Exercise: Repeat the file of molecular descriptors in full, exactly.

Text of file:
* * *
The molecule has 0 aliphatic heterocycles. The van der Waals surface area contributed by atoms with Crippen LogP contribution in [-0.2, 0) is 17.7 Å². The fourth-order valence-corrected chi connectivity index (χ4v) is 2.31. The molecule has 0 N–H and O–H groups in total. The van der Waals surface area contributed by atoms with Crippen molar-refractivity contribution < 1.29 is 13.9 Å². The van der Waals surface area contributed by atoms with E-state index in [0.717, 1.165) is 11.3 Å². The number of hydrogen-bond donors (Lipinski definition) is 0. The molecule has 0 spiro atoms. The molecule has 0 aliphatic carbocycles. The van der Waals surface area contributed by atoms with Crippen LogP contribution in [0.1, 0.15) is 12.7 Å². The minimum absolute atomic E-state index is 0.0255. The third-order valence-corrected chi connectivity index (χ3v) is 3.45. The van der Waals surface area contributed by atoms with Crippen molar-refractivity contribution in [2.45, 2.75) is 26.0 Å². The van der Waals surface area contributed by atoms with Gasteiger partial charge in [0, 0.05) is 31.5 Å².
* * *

The molecule has 0 aliphatic heterocycles. The van der Waals surface area contributed by atoms with Crippen LogP contribution in [-0.2, 0) is 17.7 Å². The fourth-order valence-corrected chi connectivity index (χ4v) is 2.31. The molecule has 0 N–H and O–H groups in total. The van der Waals surface area contributed by atoms with Crippen molar-refractivity contribution < 1.29 is 13.9 Å². The van der Waals surface area contributed by atoms with E-state index in [0.717, 1.165) is 11.3 Å². The number of hydrogen-bond donors (Lipinski definition) is 0. The molecule has 0 spiro atoms. The molecule has 0 aliphatic carbocycles. The van der Waals surface area contributed by atoms with Crippen LogP contribution in [0.1, 0.15) is 12.7 Å². The minimum absolute atomic E-state index is 0.0255. The third-order valence-corrected chi connectivity index (χ3v) is 3.45. The van der Waals surface area contributed by atoms with Crippen molar-refractivity contribution in [2.45, 2.75) is 26.0 Å². The van der Waals surface area contributed by atoms with Gasteiger partial charge in [0, 0.05) is 31.5 Å².